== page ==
Why AI Is To Medicine What Jarvis Is To Iron Man
Ever since artificial intelligence (AI) came on the scene, there have been concerns about how it will take people’s jobs. But is it really something we need to be worried about?
The question is: will AI be part of the problem or part of the solution?
Without a doubt, AI is changing the current landscape of health and wellness. On top of that, it is also one of the hottest topics in medical technology. And modern innovation has helped its development tremendously. It covers everything, from deep learning, Big Data, virtual reality, and cognitive technologies. Today, wearable-generated data even becomes meaningful clinical information through this technology. In short, AI is showing more and more promise for improved healthcare. And personalized medicine is where AI is flexing its muscles the most.
Think of it this way. Every superhero needs a sidekick, right? I mean, who would Iron Man be without Jarvis? Likewise, every physician will only perform better with AI support.
One recent ground breaking clinical study showed how AI can now successfully treat and halt the progression of metastatic cancer. This study also represents a big leap in personalized medicine. Researchers at the National University of Singapore (NUS) used an AI platform known as CURATE.AI to determine the patient’s optimum treatment dosage. The results of the study were published in Advanced Therapeutics in August last year.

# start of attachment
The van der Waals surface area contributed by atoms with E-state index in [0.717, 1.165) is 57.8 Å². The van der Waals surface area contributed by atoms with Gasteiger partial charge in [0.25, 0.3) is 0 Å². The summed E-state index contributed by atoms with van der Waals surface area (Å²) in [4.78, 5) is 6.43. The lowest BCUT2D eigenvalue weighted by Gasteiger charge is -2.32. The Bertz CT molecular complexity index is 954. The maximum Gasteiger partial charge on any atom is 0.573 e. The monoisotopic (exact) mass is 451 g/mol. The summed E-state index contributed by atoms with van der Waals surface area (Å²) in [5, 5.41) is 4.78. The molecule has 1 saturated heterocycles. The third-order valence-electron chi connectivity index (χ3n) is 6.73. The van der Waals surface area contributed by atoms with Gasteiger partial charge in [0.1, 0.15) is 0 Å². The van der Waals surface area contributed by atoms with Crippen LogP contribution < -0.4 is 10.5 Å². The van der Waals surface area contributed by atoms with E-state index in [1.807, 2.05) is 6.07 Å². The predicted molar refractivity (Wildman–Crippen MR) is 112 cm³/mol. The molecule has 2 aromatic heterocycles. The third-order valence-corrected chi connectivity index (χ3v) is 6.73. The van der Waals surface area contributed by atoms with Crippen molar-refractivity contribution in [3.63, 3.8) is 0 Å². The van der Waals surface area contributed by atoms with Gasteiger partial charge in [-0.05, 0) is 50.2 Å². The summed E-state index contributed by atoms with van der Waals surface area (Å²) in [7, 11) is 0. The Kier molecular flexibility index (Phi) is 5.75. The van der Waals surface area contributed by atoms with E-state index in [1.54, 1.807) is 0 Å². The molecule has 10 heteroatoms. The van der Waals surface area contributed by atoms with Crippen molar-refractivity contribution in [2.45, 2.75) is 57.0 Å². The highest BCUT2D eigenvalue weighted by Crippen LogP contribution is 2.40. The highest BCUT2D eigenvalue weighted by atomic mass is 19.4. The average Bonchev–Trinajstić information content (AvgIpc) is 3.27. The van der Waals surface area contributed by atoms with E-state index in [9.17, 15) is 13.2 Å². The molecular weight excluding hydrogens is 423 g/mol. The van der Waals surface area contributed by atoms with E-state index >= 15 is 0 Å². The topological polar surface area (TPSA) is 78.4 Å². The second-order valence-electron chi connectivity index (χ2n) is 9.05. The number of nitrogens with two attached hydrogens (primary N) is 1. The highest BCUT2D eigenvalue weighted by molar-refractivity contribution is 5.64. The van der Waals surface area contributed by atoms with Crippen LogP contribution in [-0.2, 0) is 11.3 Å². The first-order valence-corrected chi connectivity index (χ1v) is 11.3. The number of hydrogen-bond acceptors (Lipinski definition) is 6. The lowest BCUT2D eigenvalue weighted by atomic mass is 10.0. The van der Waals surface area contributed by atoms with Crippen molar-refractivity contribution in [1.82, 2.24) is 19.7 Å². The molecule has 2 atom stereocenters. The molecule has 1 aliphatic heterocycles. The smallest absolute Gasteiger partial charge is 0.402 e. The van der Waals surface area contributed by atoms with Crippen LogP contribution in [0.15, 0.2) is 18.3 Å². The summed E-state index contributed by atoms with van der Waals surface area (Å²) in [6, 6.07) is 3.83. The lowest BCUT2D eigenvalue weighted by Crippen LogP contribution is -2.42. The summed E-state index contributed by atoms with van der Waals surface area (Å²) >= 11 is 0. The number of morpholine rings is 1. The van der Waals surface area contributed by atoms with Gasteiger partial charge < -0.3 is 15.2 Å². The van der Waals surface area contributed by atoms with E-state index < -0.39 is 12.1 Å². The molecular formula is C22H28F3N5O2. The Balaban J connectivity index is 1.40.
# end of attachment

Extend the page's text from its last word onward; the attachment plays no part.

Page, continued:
How did it work?
The patient treated suffered from metastatic castration-resistant prostate cancer (also known as MCTPC). The team collaborated with the University of California Los Angeles and Zenith Epigenetics. They made use of the new platform to set up a unique profile for the patient, using the patient’s clinical data.
According to NUS News, this data generally includes elements such as drug doses and corresponding changes to tumor sizes of levels of cancer biomarkers in the blood. The researchers then used this data to regulate the patient’s response to the treatment. Hereafter, they can develop the patient’s profile on CURATE.AI. This profile helped to determine the optimum drug doses that the patient’s condition required at any given period of the treatment.
Why is this important?
The trial involved combination-therapy dosing. In this process, physicians use multiple drugs to counter the biological advancements supporting cancer growth. It is done to have drug synergy. Therefore, the researchers wanted a method where the doses would be more suitable for the patient than is usually the case.
During the trial, the physicians gave the patient a combination of ZEN-3694 and enzalutamide. Both of these drugs can usually treat prostate cancer.
Generally, in combination therapy, the doses are fixed and at high levels. This situation is often not suitable for patients. Prof Dean Ho is the director of the Singapore Institute for Neurotechnology (SINAPSE) at NUS and the leader of the study. He explained that chemotherapy does not always have the same effect on everyone. Even a single patient’s response to treatment can vary throughout the treatment.
“In fact, many patients do not respond at all to the drug combination. [This is] because the dosages, which can profoundly impact efficacy, are not suitable for them,” he said. “Therefore, while fixed-dose combination therapy represents a standard of care, it may also serve as a barrier to realizing truly optimal and personalized medicine.”